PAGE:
Three Fixes for American Democracy

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Friday, March 10, 2006
By a quirk of scheduling, the U.S. Supreme Court has just heard arguments in two cases that illustrate the core problems that ail Congress and our democracy. The Court seems an awfully slender reed upon which to rely, however. These are matters that will demand political will to resolve, not a judicial remedy alone. 

The court cases involve Vermont's law imposing strict limits on spending and fundraising in political campaigns, and a challenge to the mid-decade congressional redistricting pushed through in Texas by former U.S. House Majority Leader Tom DeLay. These issues — the chase for campaign dollars and the gerrymandering of congressional districts — form two of the three most glaring shortcomings in our political system at the moment. The third is the no-holds-barred lobbying atmosphere that, until recently, enshrouded Capitol Hill. Address these forthrightly, and we'll have gone a long way toward shoring up our troubled democracy. 

Anyone who is paying attention can come up with a long list of reforms that would help Congress and our republican form of government function better, from fixing the budget process to banning privately funded congressional travel. But the three big things that most distort the behavior of our elected officials and the functioning of our system are campaign money, lobbying, and gerrymandering. 

Let's start with money. The Court ruled 30 years ago, in a case known as Buckley v. Valeo, that limiting campaign spending amounted to placing limits on free speech. We can go around and around on whether its logic was justified or not, but the results are obvious to anyone: a campaign-spending smackdown that gets more brutal with every passing year. 

It now costs a huge amount of money to run credibly for Congress. This makes it hard for challengers to mount effective campaigns, and demands that incumbents spend absurd amounts of their time and attention raising money, rather than focusing on the matters we send them to Washington to focus on. Even worse, it also makes incumbents reliant on those who can help them raise money — you'll be stunned, I'm sure, to learn that K Street lobbyists excel at this — and fundamentally distorts the entire process of generating legislation.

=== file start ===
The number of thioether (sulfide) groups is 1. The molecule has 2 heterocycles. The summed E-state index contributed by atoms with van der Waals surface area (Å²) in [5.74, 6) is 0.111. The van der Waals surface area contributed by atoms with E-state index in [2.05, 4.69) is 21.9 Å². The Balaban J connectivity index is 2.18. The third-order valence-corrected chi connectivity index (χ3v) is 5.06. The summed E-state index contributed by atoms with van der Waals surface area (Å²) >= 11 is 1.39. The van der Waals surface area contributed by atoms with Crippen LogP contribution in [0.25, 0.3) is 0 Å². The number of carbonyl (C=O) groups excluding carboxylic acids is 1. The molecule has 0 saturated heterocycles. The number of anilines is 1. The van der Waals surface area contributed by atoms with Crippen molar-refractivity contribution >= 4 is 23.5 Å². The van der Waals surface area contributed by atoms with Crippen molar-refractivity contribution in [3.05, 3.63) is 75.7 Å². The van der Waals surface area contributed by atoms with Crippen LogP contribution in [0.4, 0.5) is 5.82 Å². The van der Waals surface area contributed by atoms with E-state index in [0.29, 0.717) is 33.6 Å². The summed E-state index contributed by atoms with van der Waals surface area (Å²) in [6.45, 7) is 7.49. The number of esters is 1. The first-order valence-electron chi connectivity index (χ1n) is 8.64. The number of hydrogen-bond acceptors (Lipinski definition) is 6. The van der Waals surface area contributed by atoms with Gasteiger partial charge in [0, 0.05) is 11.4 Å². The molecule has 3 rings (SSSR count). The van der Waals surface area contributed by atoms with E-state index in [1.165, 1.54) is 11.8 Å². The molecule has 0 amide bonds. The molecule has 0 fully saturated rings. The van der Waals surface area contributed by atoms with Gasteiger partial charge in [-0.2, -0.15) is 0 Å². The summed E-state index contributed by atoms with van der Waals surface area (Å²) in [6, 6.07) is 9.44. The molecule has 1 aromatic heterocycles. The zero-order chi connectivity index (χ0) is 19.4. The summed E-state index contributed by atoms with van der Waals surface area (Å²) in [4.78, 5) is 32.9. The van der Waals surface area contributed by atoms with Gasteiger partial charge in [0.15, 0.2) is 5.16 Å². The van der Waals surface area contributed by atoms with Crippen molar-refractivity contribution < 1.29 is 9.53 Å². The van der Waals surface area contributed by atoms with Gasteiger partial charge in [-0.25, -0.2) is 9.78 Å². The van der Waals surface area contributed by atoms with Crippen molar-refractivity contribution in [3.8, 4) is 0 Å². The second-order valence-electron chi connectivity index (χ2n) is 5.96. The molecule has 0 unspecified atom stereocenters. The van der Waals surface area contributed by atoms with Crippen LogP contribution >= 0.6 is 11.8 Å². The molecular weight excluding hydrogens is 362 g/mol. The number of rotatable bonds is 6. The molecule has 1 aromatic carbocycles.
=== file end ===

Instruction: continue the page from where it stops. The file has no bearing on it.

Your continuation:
As long as Buckley v. Valeo is the final word on the matter, there are only limited steps we can take to remedy the matter. But there's another possibility. Former U.S. Senator Ernest F. Hollings of South Carolina has proposed a constitutional amendment authorizing Congress to regulate or control spending in federal elections. Constitutional amendments are justifiably difficult to enact, but we are in dire straits, and Hollings'idea deserves support. 

Even if we were to end the campaign financing arms race, though, special interests with money to spend will still find creative ways to cozy up to legislators. So at the very least, we must resolve right now to make all lobbying as open and transparent as possible. 

We live in an age when the web and powerful databases make it eminently possible to follow the activities of lobbyists, the "grassroots" efforts they fund, and the legislators they try to influence or with whom they interact. Lobby disclosure laws at the moment are an open joke in Washington, and though there are several reform proposals that would create a disclosure regimen with teeth, they are still controversial. 

They shouldn't be. Lobbyists and special interests should be required regularly to detail what they spend on influencing legislation and how they go about it: which specific members of Congress they meet; which grassroots campaigns they fund; which anonymous-sounding organizations they create to pressure Capitol Hill; how much they spend on dinners, lunches, meetings...You get the idea. 

All of this should be available with a few taps on a keyboard to anyone who wants to look it up, and all of it actually needs to be enforceable — that is, any disclosure law must be accompanied by provisions for enforcing it, so that the activities of special interests are made known, and violations of the rules enforced. 

There is one more piece of business that needs addressing. Our election system is becoming obstructed by redistricting efforts that, in the last two election cycles, made it possible for 98 percent of incumbents running again to be re-elected. Competitive elections for the House are rare. Districts drawn to favor one party over another make it almost impossible for voters to express their opinion about the direction the country is taking, and allow incumbents to behave very differently than if they have to justify their actions to a skeptical audience. 

Back in 2003, an aide to a Texas congressman sent a memo to his colleagues explaining the benefits of the partisan gerrymander. "This has a real national impact that should assure that Republicans keep the House no matter the national mood," he wrote. Does that sound like a recipe for democracy to you? It is time for all 50 states to follow the example set by a handful of them, and put redistricting in non-partisan hands. 

So there you have it. This is a reform moment in Washington, and we should use it to focus on the most important steps we can take to fix our Republic. Get control of spending on elections, enforce complete disclosure of lobbying activities, and end the partisan gerrymandering of congressional districts, and we will have gone a long way toward that goal. 

(Lee Hamilton is Director of the Center on Congress at Indiana University. He was a member of the U.S. House of Representatives for 34 years.)